Verses 1–3

I. The maker of this match (would one think it?) was Sarai herself: she said to Abram, I pray thee, go in unto my maid, Gen. 16:2. Note, 1. It is the policy of Satan to tempt us by our nearest and dearest relations, or those friends that we have an opinion of and an affection for. The temptation is most dangerous when it is sent by a hand that is least suspected: it is our wisdom therefore to consider, not so much who speaks as what is spoken. 2. God’s commands consult our comfort and honour much better than our own contrivances do. It would have been much more for Sarai’s interest if Abram had kept to the rule of God’s law instead of being guided by her foolish projects; but we often do ill for ourselves.

II. The inducement to it was Sarai’s barrenness.

1. Sarai bare Abram no children. She was very fair (Gen. 12:14), was a very agreeable, dutiful wife, and a sharer with him in his large possessions; and yet written childless. Note, (1.) God dispenses his gifts variously, loading us with benefits, but not overloading us: some cross or other is appointed to be an alloy to great enjoyments. (2.) The mercy of children is often given to the poor and denied to the rich, given to the wicked and denied to good people, though the rich have most to leave them and good people would take most care of their education. God does herein as it has pleased him.

2. She owned God’s providence in this affliction: The Lord hath restrained me from bearing. Note, (1.) As, where children are, it is God that gives them (Gen. 33:5), so where they are wanted it is he that withholds them, Gen. 30:2. This evil is of the Lord. (2.) It becomes us to acknowledge this, that we may bear it, and improve it, as an affliction of his ordering for wise and holy ends.

3. She used this as an argument with Abram to marry his maid; and he was prevailed upon by this argument to do it. Note, (1.) When our hearts are too much set upon any creature-comfort, we are easily put upon the use of indirect methods for the obtaining of it. Inordinate desires commonly produce irregular endeavours. If our wishes be not kept in a submission to God’s providence, our pursuits will scarcely be kept under the restraints of his precepts. (2.) It is for want of a firm dependence upon God’s promise, and a patient waiting for God’s time, that we go out of the way of our duty to catch at expected mercy. He that believes does not make haste.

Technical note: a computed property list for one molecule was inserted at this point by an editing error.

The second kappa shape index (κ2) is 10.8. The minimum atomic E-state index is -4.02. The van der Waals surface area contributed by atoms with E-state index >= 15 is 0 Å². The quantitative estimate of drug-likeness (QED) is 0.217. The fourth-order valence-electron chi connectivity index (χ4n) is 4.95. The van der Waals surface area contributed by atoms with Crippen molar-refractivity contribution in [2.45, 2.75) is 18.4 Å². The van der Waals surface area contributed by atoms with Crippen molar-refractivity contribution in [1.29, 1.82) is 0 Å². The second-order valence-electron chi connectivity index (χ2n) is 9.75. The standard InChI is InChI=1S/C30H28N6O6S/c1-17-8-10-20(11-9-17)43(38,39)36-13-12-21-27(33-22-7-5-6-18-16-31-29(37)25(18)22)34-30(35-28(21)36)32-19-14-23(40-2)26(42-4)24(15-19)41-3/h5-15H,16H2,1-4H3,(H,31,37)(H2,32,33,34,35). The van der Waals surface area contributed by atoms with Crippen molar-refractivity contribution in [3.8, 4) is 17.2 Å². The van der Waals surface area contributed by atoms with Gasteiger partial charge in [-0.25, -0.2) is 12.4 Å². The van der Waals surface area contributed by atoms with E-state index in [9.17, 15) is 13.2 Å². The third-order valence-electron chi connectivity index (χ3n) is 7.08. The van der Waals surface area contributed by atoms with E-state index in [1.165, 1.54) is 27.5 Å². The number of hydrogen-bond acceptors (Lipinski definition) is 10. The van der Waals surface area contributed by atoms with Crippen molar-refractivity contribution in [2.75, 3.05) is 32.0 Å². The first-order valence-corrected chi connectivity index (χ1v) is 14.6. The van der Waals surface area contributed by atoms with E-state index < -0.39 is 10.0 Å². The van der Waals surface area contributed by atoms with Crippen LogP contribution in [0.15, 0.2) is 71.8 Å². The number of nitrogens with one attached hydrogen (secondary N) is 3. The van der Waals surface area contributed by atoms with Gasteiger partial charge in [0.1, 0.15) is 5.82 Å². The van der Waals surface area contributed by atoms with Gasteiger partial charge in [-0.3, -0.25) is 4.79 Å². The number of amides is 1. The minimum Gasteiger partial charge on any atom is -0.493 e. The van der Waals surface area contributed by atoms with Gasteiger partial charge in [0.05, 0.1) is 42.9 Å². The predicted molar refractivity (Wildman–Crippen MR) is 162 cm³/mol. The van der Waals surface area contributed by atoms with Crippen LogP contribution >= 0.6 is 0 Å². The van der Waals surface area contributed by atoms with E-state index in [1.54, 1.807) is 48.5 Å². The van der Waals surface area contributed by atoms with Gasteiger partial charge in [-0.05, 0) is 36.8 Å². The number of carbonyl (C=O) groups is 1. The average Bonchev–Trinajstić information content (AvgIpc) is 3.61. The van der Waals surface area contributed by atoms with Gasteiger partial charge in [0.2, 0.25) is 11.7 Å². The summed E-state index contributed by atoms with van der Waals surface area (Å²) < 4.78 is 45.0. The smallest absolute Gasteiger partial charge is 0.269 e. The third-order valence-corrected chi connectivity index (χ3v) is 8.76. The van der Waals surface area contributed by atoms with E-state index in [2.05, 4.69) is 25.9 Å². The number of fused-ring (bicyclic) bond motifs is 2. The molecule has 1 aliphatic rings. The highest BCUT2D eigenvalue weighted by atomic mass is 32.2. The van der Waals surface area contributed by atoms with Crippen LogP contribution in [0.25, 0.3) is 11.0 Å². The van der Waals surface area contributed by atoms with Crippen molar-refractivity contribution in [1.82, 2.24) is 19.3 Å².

4. Abram’s compliance with Sarai’s proposal, we have reason to think, was from an earnest desire of the promised seed, on whom the covenant should be entailed. God had told him that his heir should be a son of his body, but had not yet told him that it should be a son by Sarai; therefore he thought, “Why not by Hagar, since Sarai herself proposed it?” Note, (1.) Foul temptations may have very fair pretences, and be coloured with that which is very plausible. (2.) Fleshly wisdom, as it anticipates God’s time of mercy, so it puts us out of God’s way. (3.) This would be happily prevented if we would ask counsel of God by the word and by prayer, before we attempt that which is important and suspicious. Herein Abram was wanting; he married without God’s consent. This persuasion came not of him that called him.